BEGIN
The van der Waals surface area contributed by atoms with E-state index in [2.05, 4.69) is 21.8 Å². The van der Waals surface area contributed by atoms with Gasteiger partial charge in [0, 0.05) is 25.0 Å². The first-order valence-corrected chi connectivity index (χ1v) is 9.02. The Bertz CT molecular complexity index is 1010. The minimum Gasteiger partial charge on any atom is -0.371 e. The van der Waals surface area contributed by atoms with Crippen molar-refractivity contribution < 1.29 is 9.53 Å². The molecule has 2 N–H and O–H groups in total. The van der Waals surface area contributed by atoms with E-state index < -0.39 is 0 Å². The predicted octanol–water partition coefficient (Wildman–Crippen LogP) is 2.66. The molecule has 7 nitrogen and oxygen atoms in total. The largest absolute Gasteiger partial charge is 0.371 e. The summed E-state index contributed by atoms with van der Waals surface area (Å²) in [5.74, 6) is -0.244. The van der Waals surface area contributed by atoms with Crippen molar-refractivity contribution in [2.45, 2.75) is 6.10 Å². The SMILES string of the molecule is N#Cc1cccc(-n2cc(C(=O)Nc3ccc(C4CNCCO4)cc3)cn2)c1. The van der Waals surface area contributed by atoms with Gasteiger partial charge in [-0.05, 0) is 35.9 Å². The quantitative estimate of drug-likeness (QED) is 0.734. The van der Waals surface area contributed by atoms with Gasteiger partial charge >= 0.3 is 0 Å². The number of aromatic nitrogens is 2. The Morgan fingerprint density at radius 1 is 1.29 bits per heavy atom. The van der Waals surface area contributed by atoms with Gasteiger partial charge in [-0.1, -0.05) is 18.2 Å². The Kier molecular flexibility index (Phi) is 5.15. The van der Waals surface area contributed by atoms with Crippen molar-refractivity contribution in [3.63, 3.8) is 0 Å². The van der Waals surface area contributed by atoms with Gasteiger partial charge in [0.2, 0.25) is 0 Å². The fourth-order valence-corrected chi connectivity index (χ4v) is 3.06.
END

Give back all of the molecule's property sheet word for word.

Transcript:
The van der Waals surface area contributed by atoms with E-state index in [2.05, 4.69) is 21.8 Å². The van der Waals surface area contributed by atoms with Gasteiger partial charge in [0, 0.05) is 25.0 Å². The first-order valence-corrected chi connectivity index (χ1v) is 9.02. The Bertz CT molecular complexity index is 1010. The minimum Gasteiger partial charge on any atom is -0.371 e. The van der Waals surface area contributed by atoms with Crippen molar-refractivity contribution < 1.29 is 9.53 Å². The molecule has 2 N–H and O–H groups in total. The van der Waals surface area contributed by atoms with E-state index < -0.39 is 0 Å². The predicted octanol–water partition coefficient (Wildman–Crippen LogP) is 2.66. The molecule has 7 nitrogen and oxygen atoms in total. The largest absolute Gasteiger partial charge is 0.371 e. The summed E-state index contributed by atoms with van der Waals surface area (Å²) in [5.74, 6) is -0.244. The van der Waals surface area contributed by atoms with Crippen molar-refractivity contribution in [2.45, 2.75) is 6.10 Å². The SMILES string of the molecule is N#Cc1cccc(-n2cc(C(=O)Nc3ccc(C4CNCCO4)cc3)cn2)c1. The van der Waals surface area contributed by atoms with Gasteiger partial charge in [-0.05, 0) is 35.9 Å². The quantitative estimate of drug-likeness (QED) is 0.734. The van der Waals surface area contributed by atoms with Gasteiger partial charge >= 0.3 is 0 Å². The number of aromatic nitrogens is 2. The Morgan fingerprint density at radius 1 is 1.29 bits per heavy atom. The van der Waals surface area contributed by atoms with Gasteiger partial charge in [-0.1, -0.05) is 18.2 Å². The Kier molecular flexibility index (Phi) is 5.15. The van der Waals surface area contributed by atoms with Crippen molar-refractivity contribution in [3.63, 3.8) is 0 Å². The van der Waals surface area contributed by atoms with Gasteiger partial charge in [0.2, 0.25) is 0 Å². The fourth-order valence-corrected chi connectivity index (χ4v) is 3.06.